In the space of 48 hours, JVSWorks has learned everything there is to learn about the practice of giving and, perhaps as a bonus, we have received several very helpful suggestions as to where/how we should give our time/heart/money. Ask us anything and we will “give” you our wisdom. OK, with tongue removed from cheek, let's back things up for a moment…
My giving musings (or in some case “mis-givings,” perhaps) are entirely in tune with this, the season of giving. Many of you, like myself, may still be battling off the post-holiday glaze of Thanksgiving and have arrived here on Giving Tuesday en route to completing our holiday shopping. All the ads say the same thing…it’s time to buy, buy, buy, so you can give, give, give. You can rest when the calendar flips to December 26, or perhaps to January 1, 2015.
Now we all know that Thanksgiving has nothing to do with presents. For that matter, neither does Giving Tuesday, a campaign which is all about giving back and which encourages participants to find a cause they believe in and support it:
From the Giving Tuesday website:
On Tuesday, December 2, 2014, charities, families, businesses, community centers, and students around the world will come together for one common purpose: to celebrate generosity and to give.
It’s a simple idea. Just find a way for your family, your community, your company or your organization to come together to give something more. Then tell everyone you can about how you are giving. Join us and be a part of a global celebration of a new tradition of generosity.
Given that ‘tis the season of giving and all, there has been a recent spate of articles about the nature of giving...why we do it, why we should do it, how it makes us feel. I went from Anna Goldenberg who bundled food and sex in with philanthropy in her piece in the Jewish Daily Forward (now there’s an attention-getter) to entrepreneur and philanthropist Tim McCarthy listing his “4 Reasons Why Giving is Good for You” in Working World to David T. Levinson’s exhaustive list of giving dos, donts and principles splashed across no fewer than five pages of the Jewish Journal.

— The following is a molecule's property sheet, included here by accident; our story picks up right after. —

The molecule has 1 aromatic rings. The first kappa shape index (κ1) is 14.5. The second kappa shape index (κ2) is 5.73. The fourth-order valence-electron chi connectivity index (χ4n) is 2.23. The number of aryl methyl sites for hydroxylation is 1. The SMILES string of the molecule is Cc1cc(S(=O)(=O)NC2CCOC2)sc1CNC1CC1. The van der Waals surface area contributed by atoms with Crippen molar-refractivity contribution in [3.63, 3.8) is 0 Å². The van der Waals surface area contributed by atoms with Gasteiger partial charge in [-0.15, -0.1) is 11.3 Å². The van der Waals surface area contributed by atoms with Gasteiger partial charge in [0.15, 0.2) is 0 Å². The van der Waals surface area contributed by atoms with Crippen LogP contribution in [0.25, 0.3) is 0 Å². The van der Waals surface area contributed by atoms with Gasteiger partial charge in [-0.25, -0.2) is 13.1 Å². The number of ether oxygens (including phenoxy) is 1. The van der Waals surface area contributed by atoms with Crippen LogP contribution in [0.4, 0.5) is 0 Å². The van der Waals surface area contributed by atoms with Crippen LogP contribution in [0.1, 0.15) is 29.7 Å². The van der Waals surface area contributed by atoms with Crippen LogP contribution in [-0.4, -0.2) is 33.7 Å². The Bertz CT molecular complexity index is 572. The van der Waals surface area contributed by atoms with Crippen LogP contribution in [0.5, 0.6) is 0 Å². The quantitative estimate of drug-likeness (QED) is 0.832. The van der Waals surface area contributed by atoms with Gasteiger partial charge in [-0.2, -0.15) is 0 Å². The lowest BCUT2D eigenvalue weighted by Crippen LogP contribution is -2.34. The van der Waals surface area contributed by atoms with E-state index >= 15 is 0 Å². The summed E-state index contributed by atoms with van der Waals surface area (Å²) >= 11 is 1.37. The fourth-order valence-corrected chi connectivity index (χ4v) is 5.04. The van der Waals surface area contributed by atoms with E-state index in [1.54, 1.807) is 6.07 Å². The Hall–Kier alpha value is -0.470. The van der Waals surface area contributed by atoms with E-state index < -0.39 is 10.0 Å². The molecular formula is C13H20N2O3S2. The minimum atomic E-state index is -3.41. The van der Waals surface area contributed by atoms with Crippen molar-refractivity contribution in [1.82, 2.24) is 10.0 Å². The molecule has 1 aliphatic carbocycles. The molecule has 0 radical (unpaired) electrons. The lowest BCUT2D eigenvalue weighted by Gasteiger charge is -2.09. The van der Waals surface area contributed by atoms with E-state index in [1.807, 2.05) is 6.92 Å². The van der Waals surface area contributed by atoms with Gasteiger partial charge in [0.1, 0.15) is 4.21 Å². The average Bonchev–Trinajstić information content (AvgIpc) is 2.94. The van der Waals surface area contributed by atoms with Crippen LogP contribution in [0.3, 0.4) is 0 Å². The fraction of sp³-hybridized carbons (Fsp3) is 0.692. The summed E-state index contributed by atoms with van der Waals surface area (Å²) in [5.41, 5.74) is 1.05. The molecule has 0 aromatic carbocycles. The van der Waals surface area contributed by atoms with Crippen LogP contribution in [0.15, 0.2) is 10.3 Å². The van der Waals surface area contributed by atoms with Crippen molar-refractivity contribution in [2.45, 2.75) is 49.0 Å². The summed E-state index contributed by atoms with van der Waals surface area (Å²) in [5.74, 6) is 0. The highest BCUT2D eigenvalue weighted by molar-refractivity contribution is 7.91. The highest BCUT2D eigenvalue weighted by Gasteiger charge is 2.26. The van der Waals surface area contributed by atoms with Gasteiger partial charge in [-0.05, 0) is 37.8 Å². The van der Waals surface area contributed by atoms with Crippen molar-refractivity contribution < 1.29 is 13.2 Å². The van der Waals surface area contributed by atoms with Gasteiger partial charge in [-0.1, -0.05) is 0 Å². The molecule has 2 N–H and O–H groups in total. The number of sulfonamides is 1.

All three are interesting reads for different reasons. None interweave or offer the suggestion that you – dear reader – should be writing a check to Charity X or Foundation Y. Granted, Levinson is the only one of the three who operates a nonprofit and he makes it pretty clear that if he ever gets to know you, he will eventually be asking you for something. Such is the nature of the giving/philanthropy beast. At least the man is honest and has a sense of humor about it.
The “Rules” and “Reasons” formats effectively breaks up the narrative of each of the articles, preventing anybody from getting too bogged down. Levinson’s story in particular – given that it’s offering 12 rules each for giving and getting – pretty much makes this formatting essential.
As noted, JVSWorks encourages you to read all three articles so you that you too may become as well versed in giving as we are.
You too can learn, for example, that giving has been known to successfully combat anhedonia, the inability to enjoy activities that are typically found pleasurable. McCarthy found philanthropy therapeutic in dealing with his own post-wealth acquiring anhedonia.
Or were you aware that giving can both make you suffer (you will become a more effective and committed giver if you identify with the cause to which you are donating) and it will potentially make you a physically stronger person? So contends the Forward’s Goldenberg who also maintains that the mesolimbic system which produces the feelings of “empathic joy” is also the part of the brain that responds to food and sex.
Lengthy though it is, Levinson’s article – which came out just before Thanksgiving - is a must-read. I was not previously acquainted with his nonprofit Big Sunday. Nor have I read his book Everyone Helps, Everyone Wins: How Absolutely Anyone Can Pitch in, Help Out, Give Back and Make the World a Better Place. Regardless, this man knows whereof he speaks when he talks about nonprofits, the people who run them, and the people who support them. His advice is wise, down to earth, funny, shrewd, practical and in no way self-promoting.
Give the man a read.
And happy Giving Tuesday.